Afterward when his own soldiers where engaged in the mopping up operation, they presumed he was dead and were about to put him in the burial cart when one of them touched him and realized his body was still warm. The medical supervisor of the field hospital decided that this was not the place for Karat to recuperate, and sent him by ship to a hospital in England. It took several months for him to recuperate, after which he was decommissioned, resumed his medical studies and became a dental surgeon, retiring in 1966. He settled in Israel in 1980.
The medal conferred in the presence of the whole crew was more than an honor for Karat, it was the closing of a circle. He was the first member of his French family to be born in London – his parents met and married in France, and his two older siblings were born in Paris, where he too would have been born had his family not migrated to England. To receive the French Legion of Honor was therefore a kind of homecoming.
A name more familiar to readers of The Jerusalem Post and other Jewish publications is that of Berlin-born syndicated columnist, news and feature writer Tom Tugend, 91, whose family migrated to the United States. Still a teenager when he joined the US Army , his infantry regiment was attached to the 1st French Army during the fighting against SS units defending the Colmar Pocket in Alsace, which also entitled Tugend to Legion of Honor status. He subsequently came to Israel to fight as a volunteer in the War of Independence, and later returned to America where he made a name for himself working out of Los Angeles writing for the Jewish and general press – and he’s still a prodigious wordsmith, churning out mountains of copy every week.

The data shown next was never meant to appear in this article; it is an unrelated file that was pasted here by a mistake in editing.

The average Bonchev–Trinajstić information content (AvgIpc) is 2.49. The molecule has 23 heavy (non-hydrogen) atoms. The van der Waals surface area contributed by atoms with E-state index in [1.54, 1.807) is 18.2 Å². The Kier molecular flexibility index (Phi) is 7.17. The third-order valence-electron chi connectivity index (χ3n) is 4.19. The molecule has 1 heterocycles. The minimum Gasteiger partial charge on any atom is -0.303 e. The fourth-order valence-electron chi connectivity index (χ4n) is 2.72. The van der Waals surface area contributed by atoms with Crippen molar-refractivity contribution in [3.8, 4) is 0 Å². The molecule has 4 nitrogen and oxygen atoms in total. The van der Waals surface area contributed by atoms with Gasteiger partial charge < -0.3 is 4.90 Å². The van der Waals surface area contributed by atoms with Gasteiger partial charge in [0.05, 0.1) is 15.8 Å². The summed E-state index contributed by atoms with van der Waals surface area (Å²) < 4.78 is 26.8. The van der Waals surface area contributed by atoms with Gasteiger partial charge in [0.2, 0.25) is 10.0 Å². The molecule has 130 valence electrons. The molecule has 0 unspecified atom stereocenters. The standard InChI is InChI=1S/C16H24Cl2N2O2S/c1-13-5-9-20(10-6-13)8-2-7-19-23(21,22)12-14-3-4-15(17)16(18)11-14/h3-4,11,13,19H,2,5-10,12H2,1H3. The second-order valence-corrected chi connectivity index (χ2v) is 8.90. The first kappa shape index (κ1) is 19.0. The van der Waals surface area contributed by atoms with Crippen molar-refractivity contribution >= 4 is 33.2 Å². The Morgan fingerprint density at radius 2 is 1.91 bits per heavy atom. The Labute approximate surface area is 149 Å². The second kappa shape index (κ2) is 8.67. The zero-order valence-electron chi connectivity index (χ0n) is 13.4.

■ IT’S A long standing tradition for Dr. David Luchins, chairman of the political science department at Touro College and a longtime supporter of, and adviser to, Democratic candidates running for office, and to Democrats already in office, to come to Israel to speak to American expats about religious and political developments in the old country. A vice president of the Orthodox Union, he always makes a point of lecturing there, but also lectures at Aish HaTorah, a religious outreach institution in the old city that faces the Western Wall. In addition to speaking at the OU on Wednesday (July 27 at 8 p.m.) about “The Future of Modern American Orthodoxy,” he will deliver a series of lectures under the auspices of The Jerusalem Fellowship, beginning on Sunday, when he will speak about “American Elections 2016: What’s Good for the Jews.” The other lectures – on July 26, August 2, August 4, August 9 and August 11 – will cover a variety of subjects including: “Gay Marriage, LGBT Rights, and the Orthodox Community’s Public Policy Response”; “The Future of Modern Orthodoxy”; “Is the Party Over? American Jewish Political Party Faces New Realities”; “Jonathan Pollard, Free at Last?”; and “Stop the Fire – Pre Tisha B’Av Thoughts.” All the talks in the series will be held at 2:15 p.m. at the home of Nechama and Nattie Charles, 3 Hatamid Street, Old City, Jerusalem.